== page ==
Are you basing your actions on the best knowledge available to you?

Johanna Drott
Jul 18, 2016 · 5 min read

This might seem like a simple enough question. Yes or no. But any attempt to answer it leads to further questions.

If you answer yes, then how can you really be sure? Couldn’t there be some overlooked possibility or point of view out there that would be more appropriate to the situation? Have you really exhausted all knowledge available to you?

If you answer no, then how can you justify this to yourself? Is that really the kind of person you are, charging into situations without really knowing what you’re doing? Are you sure?

As is the case with all good questions, the point is not to give a definite answer, but to become aware that there are further reasons to keep thinking.

The best way to think about any question is to analyze it. “Analyze” is one of those words that sounds fancy and hard to understand, but it simply means to break things into smaller things and looking closer at these smaller things. In this case, the smaller things are “the best knowledge”, “available” and “you”.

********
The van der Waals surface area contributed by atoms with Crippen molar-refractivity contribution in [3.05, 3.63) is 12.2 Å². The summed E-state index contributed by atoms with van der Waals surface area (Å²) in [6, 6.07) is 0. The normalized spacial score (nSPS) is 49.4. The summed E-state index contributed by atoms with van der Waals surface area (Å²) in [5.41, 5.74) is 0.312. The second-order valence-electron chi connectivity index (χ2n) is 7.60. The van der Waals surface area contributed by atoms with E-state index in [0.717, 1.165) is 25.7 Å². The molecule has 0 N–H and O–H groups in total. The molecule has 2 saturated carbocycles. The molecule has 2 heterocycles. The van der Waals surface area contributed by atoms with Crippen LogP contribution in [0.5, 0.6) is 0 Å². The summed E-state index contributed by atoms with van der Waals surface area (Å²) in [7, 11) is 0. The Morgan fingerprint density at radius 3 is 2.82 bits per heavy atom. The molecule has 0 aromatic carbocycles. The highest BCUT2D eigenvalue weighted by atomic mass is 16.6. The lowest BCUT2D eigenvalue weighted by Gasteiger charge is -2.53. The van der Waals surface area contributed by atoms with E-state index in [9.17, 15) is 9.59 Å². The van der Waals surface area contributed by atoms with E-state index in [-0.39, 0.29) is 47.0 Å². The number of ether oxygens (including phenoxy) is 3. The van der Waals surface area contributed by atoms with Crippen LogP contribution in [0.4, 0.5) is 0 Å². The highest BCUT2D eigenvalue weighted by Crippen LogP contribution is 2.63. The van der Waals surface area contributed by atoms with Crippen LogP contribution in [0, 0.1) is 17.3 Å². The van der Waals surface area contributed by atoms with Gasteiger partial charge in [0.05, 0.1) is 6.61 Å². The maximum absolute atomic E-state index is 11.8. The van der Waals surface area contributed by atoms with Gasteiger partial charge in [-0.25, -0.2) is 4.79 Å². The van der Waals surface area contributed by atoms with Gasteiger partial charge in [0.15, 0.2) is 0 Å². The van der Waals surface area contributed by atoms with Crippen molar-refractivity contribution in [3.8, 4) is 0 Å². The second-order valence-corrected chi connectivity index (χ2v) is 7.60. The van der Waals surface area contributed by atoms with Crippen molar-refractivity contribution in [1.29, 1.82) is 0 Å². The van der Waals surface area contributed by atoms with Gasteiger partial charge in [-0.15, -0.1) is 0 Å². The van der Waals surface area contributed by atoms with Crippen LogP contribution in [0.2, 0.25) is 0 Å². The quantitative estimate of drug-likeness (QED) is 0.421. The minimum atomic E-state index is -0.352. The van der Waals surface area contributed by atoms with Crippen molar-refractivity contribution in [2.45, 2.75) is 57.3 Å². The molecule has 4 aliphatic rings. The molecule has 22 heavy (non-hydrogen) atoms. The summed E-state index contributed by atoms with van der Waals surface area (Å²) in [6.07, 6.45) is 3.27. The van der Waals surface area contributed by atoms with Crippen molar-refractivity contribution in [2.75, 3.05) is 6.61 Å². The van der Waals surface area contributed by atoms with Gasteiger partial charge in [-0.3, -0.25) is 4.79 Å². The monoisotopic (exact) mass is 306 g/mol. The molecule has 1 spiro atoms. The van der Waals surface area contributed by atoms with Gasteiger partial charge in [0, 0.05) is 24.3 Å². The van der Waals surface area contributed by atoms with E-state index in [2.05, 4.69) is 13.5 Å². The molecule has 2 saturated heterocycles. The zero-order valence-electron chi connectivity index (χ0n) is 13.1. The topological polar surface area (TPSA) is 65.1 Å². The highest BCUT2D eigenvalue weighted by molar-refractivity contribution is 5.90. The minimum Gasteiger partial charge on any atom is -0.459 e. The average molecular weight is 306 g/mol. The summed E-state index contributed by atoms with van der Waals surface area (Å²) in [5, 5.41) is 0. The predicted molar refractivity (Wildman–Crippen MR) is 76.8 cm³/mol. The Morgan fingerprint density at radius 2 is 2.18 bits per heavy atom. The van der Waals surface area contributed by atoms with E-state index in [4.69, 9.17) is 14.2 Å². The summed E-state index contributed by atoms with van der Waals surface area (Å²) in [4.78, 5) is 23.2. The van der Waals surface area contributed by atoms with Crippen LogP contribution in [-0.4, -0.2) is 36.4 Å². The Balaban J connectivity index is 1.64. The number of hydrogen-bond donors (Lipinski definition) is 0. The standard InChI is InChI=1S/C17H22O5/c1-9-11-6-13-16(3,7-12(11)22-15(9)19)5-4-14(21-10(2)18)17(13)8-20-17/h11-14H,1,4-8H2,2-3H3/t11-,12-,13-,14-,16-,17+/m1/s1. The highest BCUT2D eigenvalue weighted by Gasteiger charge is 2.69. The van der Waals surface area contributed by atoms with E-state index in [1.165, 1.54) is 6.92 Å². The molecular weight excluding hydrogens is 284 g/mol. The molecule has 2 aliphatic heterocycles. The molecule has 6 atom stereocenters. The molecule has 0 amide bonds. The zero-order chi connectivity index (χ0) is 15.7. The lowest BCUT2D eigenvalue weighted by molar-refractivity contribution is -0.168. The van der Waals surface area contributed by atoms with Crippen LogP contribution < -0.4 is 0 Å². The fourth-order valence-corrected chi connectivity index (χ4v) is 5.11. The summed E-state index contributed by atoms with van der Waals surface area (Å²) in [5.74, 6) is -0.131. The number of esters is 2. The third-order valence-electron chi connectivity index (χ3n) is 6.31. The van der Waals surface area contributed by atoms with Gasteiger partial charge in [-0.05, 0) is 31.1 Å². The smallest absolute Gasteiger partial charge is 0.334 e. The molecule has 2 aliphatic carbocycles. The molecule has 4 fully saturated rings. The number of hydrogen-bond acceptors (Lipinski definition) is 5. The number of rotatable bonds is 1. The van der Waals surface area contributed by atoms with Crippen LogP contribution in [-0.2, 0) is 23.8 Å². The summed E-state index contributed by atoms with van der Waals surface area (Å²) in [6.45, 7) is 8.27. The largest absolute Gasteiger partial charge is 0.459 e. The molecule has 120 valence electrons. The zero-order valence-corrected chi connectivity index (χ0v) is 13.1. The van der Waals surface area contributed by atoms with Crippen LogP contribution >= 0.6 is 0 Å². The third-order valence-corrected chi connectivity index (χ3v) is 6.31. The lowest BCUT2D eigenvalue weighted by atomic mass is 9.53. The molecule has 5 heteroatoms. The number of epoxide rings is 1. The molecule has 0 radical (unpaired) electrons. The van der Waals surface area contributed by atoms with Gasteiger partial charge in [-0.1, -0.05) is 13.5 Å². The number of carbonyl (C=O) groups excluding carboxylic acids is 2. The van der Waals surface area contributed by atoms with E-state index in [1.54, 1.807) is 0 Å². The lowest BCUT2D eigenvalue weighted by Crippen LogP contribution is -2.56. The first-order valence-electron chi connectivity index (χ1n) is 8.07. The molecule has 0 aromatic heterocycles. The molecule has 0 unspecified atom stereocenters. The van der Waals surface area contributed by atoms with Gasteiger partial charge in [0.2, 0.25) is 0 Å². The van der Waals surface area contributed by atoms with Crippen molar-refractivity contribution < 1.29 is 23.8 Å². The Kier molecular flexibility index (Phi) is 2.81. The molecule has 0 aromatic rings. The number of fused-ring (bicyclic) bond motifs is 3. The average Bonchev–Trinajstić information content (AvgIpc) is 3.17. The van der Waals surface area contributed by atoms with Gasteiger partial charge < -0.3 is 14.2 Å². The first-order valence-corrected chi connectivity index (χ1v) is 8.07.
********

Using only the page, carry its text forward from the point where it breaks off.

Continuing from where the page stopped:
The best knowledge is, to be sure, an elusive concept. “Best” is always relative to some specific situation, presumably the one you are in. From a purely probabilistic standpoint, odds are that the knowledge inside your head is not the best there is with regards to confronting the situation you are about to confront. Whatever it is you are about to do, someone else is bound to have done a similar thing in the past, and recorded their efforts. Whether they failed or succeeded in their undertaking is less important than what they left behind, and what you can glean from partaking of their documentation.

The basic assumption here is that you can’t be sure you possess the best possible knowledge there is by virtue of being you. There is always the possibility of someone having recorded a better nugget of knowing than what you possess, and if you find it, you will be better off for it. And even if you do not find it, the fact that you searched and failed will make you better off — it simply means that you are less likely to do any obvious errors that those in the know would have written down.

There is a certain certainty in knowing that you are not about to make a rookie mistake. As the well-known saying goes: pride goes before fall.

Knowledge being available is a key factor in partaking of it. If you can not avail yourself of it, it is by definition useless to you. If you can partake of it, however, it would be a mistake not to do so before commencing. Ideally, this would mean reading all the things, but as always there are real world limits to how much any one person can read. The sheer scale of available knowledge (let alone information) is sufficient to last a scholarly lifetime. Efficiency is required.